Love for the country is one of the few things that generally pulls Colombia together rather than apart.
Tomorrow is Colombia’s independence day, and it’s hard to know what’s going to happen. There will be another national strike. It might be big, it might be small, there may be incidents or there may not. There have been all kinds of claims and suggestions. One thing we do know is that Colombian tricolores will be everywhere.
As a symbol, the Colombian flag is very much up for grabs. Álvaro Uribe plays on patriotism often, calling himself El Gran Colombiano. The C in FARC stood for Colombia, and they had tricolores on their uniforms, as do the Policia Nacional. Duque talks often of patriotism and flags fly on his desk and over his building, just as they do in the multitudes protesting against him.
So the tricolor is a banner that has many armies marching under it. Tomorrow, we’ll see protestors proudly bearing the flag to show they represent the people, facing off against police who have the flag sewn into their uniforms to represent their connection to the people. The president will stand under the Colombian flag, possibly with a tricoloured sash as well, showing that he represents the people too, as do all the opposition politicians. In the end, the flag represents everybody and therefore nobody.
Not just the flag, but in fact all the trappings of nationalism and patriotism (while they’re different, there’s plenty of crossover) are used in abundance. National team shirts are standard attire on protests, whether for the left or the right of politics. There’s a subset of protestors that retain the flag but invert it – showing that they believe the administration is betraying the country.
Flag waving can have different connotations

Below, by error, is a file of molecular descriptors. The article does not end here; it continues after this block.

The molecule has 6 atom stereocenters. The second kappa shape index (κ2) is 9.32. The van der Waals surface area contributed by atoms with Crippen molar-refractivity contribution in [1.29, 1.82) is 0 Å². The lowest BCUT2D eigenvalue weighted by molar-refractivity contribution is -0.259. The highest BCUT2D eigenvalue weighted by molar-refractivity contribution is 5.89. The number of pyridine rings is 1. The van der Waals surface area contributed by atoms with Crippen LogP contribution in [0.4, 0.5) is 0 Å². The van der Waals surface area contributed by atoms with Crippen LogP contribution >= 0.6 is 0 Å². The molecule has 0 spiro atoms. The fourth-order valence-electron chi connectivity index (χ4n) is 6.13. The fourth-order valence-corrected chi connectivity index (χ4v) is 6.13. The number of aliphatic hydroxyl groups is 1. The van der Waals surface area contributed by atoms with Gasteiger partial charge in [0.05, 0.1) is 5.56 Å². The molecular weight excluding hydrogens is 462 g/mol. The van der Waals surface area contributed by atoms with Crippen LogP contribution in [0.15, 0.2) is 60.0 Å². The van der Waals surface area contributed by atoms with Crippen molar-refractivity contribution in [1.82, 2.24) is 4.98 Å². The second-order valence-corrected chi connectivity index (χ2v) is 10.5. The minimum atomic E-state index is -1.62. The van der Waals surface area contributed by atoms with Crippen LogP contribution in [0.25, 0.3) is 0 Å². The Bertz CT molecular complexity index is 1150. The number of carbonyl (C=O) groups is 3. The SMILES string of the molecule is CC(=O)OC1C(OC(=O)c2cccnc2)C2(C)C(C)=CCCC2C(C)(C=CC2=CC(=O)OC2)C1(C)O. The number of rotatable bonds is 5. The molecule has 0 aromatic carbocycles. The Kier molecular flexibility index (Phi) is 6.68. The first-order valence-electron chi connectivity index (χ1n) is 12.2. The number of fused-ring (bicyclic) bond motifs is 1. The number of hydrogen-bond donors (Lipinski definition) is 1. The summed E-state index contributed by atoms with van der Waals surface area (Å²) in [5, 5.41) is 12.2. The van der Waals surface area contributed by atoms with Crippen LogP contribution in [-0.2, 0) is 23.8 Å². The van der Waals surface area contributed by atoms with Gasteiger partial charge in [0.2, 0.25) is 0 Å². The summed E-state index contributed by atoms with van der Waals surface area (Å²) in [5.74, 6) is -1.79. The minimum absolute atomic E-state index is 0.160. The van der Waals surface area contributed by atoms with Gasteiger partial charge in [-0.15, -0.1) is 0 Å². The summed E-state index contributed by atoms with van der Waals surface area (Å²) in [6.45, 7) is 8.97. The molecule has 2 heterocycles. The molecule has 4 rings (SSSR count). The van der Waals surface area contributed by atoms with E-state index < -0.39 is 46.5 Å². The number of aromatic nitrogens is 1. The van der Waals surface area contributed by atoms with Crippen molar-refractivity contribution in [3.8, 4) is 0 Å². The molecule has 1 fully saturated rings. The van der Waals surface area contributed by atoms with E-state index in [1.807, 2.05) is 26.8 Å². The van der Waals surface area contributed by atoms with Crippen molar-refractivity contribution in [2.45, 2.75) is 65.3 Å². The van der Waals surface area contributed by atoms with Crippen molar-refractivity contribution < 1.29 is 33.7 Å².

For an Englishman such as myself, it’s all a little strange. The flag of England has had a bad reputation over the years, partially reclaimed by football. Certainly, for most of my life, it was explicitly connected to racism and violent neo-nazi groups. Of course, patriotism for the English is very different than for Colombians: many countries have independence from the British Empire, there is no freedom day for the English themselves, despite what Boris Johnson says.
Some of that carries over for me in Colombia – I’m uncomfortable with the flag-waving and chest-beating that still accompanies a lot of patriotic fervour. Luckily, Colombian flag fervour doesn’t seem to translate into xenophobia and racism. While both of those are problems that do exist, this isn’t the symbol that they use. The tricolor seems to genuinely include all Colombians, although some indigenous groups choose to eschew it.
The key in all this is trying to harness the power of all that nationalism and patriotism. While it might not be comfortable for someone like myself, the fact remains that Colombians are fiercely patriotic and rarely go too far into the darker depths of full-on nationalism. If a politician could subvert that for their own machiavellian ends, the results could well be horrifying. It’s a force that’s often gone that way – as Europeans have seen all too many times in the past.
The Colombian flag symbolizes national pride
In the end, it seems that the flag is a symbol of unification. If you speak to ten Colombians you’ll usually get 11 or more opinions on most subjects. But there’s a widespread agreement that the flag matters and patriotism is important. While there’s often violent disagreement about the path the country should take, the vast majority care deeply about their country. After years of stigmatisation and emigration, Colombians from all parts of society are again speaking proudly of their country and haven’t allowed any single faction to place themselves as the guardians of patriotism.